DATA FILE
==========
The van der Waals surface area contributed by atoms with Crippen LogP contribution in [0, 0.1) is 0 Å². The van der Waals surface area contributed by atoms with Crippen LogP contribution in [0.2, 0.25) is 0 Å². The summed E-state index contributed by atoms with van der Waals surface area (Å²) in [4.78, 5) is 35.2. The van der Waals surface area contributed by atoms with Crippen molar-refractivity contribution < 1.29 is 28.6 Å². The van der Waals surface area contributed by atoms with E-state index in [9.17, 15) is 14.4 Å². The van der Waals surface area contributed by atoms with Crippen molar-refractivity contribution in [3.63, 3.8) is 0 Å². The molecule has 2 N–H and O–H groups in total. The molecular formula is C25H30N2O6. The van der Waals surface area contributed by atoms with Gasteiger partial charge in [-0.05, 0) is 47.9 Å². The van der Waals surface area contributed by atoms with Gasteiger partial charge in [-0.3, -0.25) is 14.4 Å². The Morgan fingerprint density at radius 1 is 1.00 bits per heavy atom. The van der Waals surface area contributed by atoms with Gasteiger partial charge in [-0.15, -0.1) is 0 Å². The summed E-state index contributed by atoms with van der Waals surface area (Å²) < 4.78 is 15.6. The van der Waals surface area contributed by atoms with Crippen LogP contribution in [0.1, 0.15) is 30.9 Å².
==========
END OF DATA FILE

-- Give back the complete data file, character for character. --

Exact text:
The van der Waals surface area contributed by atoms with Crippen LogP contribution in [0, 0.1) is 0 Å². The van der Waals surface area contributed by atoms with Crippen LogP contribution in [0.2, 0.25) is 0 Å². The summed E-state index contributed by atoms with van der Waals surface area (Å²) in [4.78, 5) is 35.2. The van der Waals surface area contributed by atoms with Crippen molar-refractivity contribution < 1.29 is 28.6 Å². The van der Waals surface area contributed by atoms with E-state index in [9.17, 15) is 14.4 Å². The van der Waals surface area contributed by atoms with Crippen molar-refractivity contribution in [3.63, 3.8) is 0 Å². The molecule has 2 N–H and O–H groups in total. The molecular formula is C25H30N2O6. The van der Waals surface area contributed by atoms with Gasteiger partial charge in [-0.05, 0) is 47.9 Å². The van der Waals surface area contributed by atoms with Gasteiger partial charge in [-0.3, -0.25) is 14.4 Å². The Morgan fingerprint density at radius 1 is 1.00 bits per heavy atom. The van der Waals surface area contributed by atoms with Gasteiger partial charge in [-0.15, -0.1) is 0 Å². The summed E-state index contributed by atoms with van der Waals surface area (Å²) < 4.78 is 15.6. The van der Waals surface area contributed by atoms with Crippen LogP contribution in [0.1, 0.15) is 30.9 Å².